“...those baby blue eyes show no distress as those of either a consciously guilty or an innocent woman would,” O’Hara continued. “If she committed the crimes of which she is accused, it was done as an animal would, with simply a desire to get rid of something unpleasant with little regard for the means or the consequences.”

Although arsenic was found in five of Lyda’s victims, prosecutors were able to pin only Meyer’s death on Lyda. The evidence in the other four deaths was circumstantial.

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Lyda's Jury

Twelve jurors found Lyda Southard guilty of second-degree murder of her fourth husband, Edward Meyer in 1921. Seen from left to right, front row: F.L. Diffendarfer, George McPherson, Stacy Sampson, Sturgeon McCoy, H.W. Crick and W.H. Cowhan; back row: C.C. Siver, Edwin S. True, W.H. Spence, J.F. Denham (foreman), C.D. McKinley and F.H. Black.

Paul Southard filed for divorce when Lyda was convicted of second-degree murder and sentenced to 10 years to life in prison. She was incarcerated Nov. 9, 1921, in the Idaho State Penitentiary in Boise.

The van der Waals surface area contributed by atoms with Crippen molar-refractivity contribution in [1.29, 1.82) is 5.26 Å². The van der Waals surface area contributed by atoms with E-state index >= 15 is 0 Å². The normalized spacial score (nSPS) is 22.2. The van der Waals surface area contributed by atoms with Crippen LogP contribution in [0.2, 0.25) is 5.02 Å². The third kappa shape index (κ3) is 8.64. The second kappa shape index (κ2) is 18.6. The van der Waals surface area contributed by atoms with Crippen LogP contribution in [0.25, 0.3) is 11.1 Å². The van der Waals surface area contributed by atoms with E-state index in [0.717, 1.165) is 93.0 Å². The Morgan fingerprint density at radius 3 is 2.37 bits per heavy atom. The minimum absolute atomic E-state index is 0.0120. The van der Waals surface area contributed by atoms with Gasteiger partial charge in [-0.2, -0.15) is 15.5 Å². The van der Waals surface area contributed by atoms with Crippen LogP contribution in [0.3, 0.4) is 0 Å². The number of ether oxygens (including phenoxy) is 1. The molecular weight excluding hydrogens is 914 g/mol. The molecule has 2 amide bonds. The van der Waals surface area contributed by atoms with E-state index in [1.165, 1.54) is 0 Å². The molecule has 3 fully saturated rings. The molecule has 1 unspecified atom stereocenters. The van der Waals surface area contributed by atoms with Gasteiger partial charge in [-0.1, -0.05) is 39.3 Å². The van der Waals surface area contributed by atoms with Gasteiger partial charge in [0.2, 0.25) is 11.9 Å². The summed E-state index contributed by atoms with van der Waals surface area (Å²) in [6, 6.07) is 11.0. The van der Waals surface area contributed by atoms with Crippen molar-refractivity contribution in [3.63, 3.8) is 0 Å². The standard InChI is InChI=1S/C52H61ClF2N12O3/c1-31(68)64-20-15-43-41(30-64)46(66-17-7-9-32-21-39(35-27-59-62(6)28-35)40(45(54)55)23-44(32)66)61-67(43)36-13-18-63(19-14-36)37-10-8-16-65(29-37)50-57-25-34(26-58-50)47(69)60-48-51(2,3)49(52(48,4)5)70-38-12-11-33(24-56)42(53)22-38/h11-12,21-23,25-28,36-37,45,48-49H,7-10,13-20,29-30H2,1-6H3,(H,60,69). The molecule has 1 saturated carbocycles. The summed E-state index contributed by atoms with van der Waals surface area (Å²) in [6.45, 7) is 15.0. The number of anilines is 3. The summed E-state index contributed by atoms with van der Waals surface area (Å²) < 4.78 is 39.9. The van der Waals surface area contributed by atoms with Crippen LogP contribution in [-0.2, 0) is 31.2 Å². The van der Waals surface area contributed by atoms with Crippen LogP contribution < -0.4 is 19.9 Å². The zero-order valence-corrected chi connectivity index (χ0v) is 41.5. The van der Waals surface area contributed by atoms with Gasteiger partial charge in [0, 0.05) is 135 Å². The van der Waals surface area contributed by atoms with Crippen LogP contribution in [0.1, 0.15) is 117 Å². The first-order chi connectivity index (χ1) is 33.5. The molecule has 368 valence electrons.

The folklore

But prison couldn’t curb Lyda’s wiles.

Nearly 10 years into her sentence, Lyda got impatient and successfully staged a prison break by charming a guard and seducing an inmate.

Former inmate David Minton, hopelessly in love with Lyda, met her outside the prison walls May 4, 1931.

Her $50 reward poster, circulated after her escape, described Lyda, prisoner No. 3052, as 5-foot-2 and 142 pounds, with light brown hair, blue eyes, a sallow complexion, and a “very shifty look.”

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Lyda Southard

A $50 reward was offered for the capture of Lyda Southard after she escaped in 1931 from the Idaho State Penitentiary in Boise.

Lyda and Minton were long gone by the time she was discovered missing. Lyda then dumped Minton when they got to Colorado.

Minton was arrested in Denver a year after the prison break. He spilled his guts to law enforcement about Lyda – who was using the name Fern Zellars Rains and claimed to be a good cook and nurse – and her marriage to her sixth husband, Harry Whitlock.